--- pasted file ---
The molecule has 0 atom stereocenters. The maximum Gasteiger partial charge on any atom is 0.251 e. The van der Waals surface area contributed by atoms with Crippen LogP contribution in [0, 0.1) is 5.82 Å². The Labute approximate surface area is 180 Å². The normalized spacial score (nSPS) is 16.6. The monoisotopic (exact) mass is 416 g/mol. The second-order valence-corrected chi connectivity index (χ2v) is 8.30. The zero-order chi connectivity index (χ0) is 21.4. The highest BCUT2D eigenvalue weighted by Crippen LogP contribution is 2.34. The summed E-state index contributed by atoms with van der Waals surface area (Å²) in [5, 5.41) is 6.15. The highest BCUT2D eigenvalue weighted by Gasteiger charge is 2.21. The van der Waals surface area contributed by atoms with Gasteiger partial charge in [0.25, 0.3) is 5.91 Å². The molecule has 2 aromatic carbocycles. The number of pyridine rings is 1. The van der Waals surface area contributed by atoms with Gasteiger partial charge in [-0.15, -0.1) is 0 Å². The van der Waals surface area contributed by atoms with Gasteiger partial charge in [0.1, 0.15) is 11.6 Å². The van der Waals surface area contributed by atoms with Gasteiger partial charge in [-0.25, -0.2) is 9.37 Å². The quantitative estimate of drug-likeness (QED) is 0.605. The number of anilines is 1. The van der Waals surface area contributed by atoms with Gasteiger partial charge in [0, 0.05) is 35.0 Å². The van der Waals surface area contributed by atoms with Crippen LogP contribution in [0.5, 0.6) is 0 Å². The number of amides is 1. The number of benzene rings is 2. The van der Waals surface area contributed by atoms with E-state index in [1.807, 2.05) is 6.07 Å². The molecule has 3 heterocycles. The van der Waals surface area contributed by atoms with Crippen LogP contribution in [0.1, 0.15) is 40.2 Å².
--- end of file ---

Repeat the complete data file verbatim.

The molecule has 0 atom stereocenters. The maximum Gasteiger partial charge on any atom is 0.251 e. The van der Waals surface area contributed by atoms with Crippen LogP contribution in [0, 0.1) is 5.82 Å². The Labute approximate surface area is 180 Å². The normalized spacial score (nSPS) is 16.6. The monoisotopic (exact) mass is 416 g/mol. The second-order valence-corrected chi connectivity index (χ2v) is 8.30. The zero-order chi connectivity index (χ0) is 21.4. The highest BCUT2D eigenvalue weighted by Crippen LogP contribution is 2.34. The summed E-state index contributed by atoms with van der Waals surface area (Å²) in [5, 5.41) is 6.15. The highest BCUT2D eigenvalue weighted by Gasteiger charge is 2.21. The van der Waals surface area contributed by atoms with Gasteiger partial charge in [0.25, 0.3) is 5.91 Å². The molecule has 2 aromatic carbocycles. The number of pyridine rings is 1. The van der Waals surface area contributed by atoms with Gasteiger partial charge in [-0.15, -0.1) is 0 Å². The van der Waals surface area contributed by atoms with Gasteiger partial charge in [0.1, 0.15) is 11.6 Å². The van der Waals surface area contributed by atoms with Gasteiger partial charge in [-0.25, -0.2) is 9.37 Å². The quantitative estimate of drug-likeness (QED) is 0.605. The number of anilines is 1. The van der Waals surface area contributed by atoms with Gasteiger partial charge in [0, 0.05) is 35.0 Å². The van der Waals surface area contributed by atoms with Crippen LogP contribution in [0.5, 0.6) is 0 Å². The number of amides is 1. The number of benzene rings is 2. The van der Waals surface area contributed by atoms with E-state index in [1.807, 2.05) is 6.07 Å². The molecule has 3 heterocycles. The van der Waals surface area contributed by atoms with Crippen LogP contribution in [0.1, 0.15) is 40.2 Å².